Butalbital And Hydrocodone
Much like with alcohol, mixing hydrocodone with the medication is risky since the medications both depress the CNS. Depressed breathing is the biggest risk of this combination. Users who take both medications may stop being able to breathe on their own and could fall into a coma or die as a result.
Butalbital And Tramadol
Many people believe that tramadol is a safe narcotic because it is synthetic. However, it remains a CNS depressant like other narcotics. This means that if mixed with butalbital, it could depress the CNS to the point that vital functions become impaired or cease, causing coma or death.
Other Drug Interactions
Major drug interactions include:
Moderate drug interactions include:
- Methylene blue
Minor drug interactions include:
No pure form of the medicine is manufactured. This means that determining the cost of the medication depends on which combination the user needs. It is possible to buy butalbital online from reputable pharmacies. It is also sold illegally online and on the street.
The cheapest formulation offered is with acetaminophen. This can cost as little as 21 dollars for 30 pills from a legitimate pharmacy. When combined with aspirin alone, the butalbital price rises just a dollar. However, once combined with codeine, pills jump to 32 dollars for 30 tablets at the cheapest.
Butalbital value off-pharmacy varies widely. The most expensive version is with codeine as it combines two addictive substances. These can cost as much as $30 a pill. Combinations with just aspirin or acetaminophen can be as little as $5 a pill.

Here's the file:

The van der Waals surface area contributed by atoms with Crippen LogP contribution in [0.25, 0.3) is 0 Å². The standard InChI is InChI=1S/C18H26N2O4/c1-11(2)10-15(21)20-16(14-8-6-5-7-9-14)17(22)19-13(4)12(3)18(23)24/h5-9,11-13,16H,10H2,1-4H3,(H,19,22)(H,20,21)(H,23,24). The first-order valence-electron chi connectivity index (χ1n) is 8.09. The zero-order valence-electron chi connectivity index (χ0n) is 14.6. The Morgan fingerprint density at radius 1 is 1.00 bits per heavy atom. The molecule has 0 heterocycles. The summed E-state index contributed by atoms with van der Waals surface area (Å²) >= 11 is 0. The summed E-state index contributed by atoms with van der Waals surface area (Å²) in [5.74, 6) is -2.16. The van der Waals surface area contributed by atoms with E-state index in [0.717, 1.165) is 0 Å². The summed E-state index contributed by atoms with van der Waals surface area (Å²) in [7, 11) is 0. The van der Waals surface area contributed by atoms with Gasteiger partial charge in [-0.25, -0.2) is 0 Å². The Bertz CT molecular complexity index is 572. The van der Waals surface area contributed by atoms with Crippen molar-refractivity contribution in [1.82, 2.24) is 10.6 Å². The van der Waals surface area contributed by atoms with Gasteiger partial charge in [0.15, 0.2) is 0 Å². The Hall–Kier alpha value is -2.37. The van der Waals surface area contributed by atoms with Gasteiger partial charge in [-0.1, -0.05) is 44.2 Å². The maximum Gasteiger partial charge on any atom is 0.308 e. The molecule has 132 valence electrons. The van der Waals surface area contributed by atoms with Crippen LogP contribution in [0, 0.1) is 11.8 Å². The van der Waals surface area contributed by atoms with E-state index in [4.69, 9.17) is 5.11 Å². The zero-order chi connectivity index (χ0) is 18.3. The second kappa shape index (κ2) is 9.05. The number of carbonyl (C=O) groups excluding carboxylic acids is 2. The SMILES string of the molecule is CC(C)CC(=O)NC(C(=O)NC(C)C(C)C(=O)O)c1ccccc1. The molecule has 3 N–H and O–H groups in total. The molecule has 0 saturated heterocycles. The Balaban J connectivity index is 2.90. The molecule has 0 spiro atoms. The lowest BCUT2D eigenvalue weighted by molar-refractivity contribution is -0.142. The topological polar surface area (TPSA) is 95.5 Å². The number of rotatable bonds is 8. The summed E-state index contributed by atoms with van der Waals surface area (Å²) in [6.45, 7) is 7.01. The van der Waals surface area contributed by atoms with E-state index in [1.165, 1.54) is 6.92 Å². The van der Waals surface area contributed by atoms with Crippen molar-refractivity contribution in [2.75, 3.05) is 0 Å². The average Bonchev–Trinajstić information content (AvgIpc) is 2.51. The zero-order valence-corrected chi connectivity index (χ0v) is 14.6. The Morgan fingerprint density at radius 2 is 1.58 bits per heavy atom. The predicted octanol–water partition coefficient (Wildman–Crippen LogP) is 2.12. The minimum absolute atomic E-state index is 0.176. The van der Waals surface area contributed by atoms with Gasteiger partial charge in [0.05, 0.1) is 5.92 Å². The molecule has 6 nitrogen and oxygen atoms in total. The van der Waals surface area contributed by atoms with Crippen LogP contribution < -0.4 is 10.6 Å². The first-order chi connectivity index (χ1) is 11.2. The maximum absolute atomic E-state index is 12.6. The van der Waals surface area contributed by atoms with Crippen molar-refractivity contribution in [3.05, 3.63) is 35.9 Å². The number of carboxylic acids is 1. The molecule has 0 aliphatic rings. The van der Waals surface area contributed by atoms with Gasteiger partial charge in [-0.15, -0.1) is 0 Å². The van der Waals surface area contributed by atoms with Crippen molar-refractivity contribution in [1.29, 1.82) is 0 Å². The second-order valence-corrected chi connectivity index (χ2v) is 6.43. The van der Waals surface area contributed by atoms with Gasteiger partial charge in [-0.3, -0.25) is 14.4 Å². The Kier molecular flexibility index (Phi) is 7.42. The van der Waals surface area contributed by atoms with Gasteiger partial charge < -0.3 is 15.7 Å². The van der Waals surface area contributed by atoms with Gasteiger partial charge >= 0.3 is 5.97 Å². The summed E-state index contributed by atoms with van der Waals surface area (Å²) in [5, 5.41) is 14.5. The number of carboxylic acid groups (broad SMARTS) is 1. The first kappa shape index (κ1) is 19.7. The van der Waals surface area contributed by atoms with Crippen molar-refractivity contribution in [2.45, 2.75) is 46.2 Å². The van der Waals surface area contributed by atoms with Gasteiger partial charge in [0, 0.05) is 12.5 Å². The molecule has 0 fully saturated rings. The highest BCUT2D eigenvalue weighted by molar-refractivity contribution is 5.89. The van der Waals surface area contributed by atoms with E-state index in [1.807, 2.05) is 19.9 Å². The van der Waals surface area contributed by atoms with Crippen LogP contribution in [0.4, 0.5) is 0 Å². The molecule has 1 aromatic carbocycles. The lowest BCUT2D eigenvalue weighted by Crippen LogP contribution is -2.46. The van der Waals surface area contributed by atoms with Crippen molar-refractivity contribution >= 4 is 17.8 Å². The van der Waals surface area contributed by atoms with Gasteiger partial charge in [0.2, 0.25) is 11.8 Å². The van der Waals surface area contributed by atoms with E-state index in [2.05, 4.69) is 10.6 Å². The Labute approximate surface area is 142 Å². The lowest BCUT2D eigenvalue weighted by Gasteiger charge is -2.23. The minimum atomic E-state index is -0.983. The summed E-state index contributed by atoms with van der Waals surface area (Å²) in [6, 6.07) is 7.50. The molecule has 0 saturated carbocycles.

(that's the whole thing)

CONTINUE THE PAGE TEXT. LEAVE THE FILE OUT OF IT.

Ending Butalbital Addiction
Anyone who is abusing the drug needs to seek help. Due to the toxicity of the medication and its numerous interactions, the risk of death is high. Drug rehabilitation centers can help addicts detox and learn the skills needed to stay clean.
- Suddock J. T., Cain M. D. Barbiturate Toxicity. In: StatPearls. Treasure Island (FL): StatPearls Publishing; 2019. https://www.ncbi.nlm.nih.gov/books/NBK499875/.
- The U.S. National Library of Medicine. Substance Name: Butalbital [USAN:USP:INN]. https://chem.nlm.nih.gov/chemidplus/rn/77-26-9.
- Browne M. L. et al. Maternal Butalbital Use and Selected Defects in the NationalBirth Defects Prevention Study. Headache. 2013. https://www.health.ny.gov/diseases/congenital_malformations/docs/meds2.pdf.
- The U.S. National Library of Medicine. Compound Summary: Butalbital. https://pubchem.ncbi.nlm.nih.gov/compound/Butalbital.
- Fritch D., Blum K., Nonnemacher S., Kardos K., Buchhalter A. R., Cone E. J. Barbiturate detection in oral fluid, plasma, and urine. Therapeutic Drug Monitoring. 2011; 33(1): 72-9. doi: 10.1097/FTD.0b013e3182018151. https://www.ncbi.nlm.nih.gov/pubmed/21099741.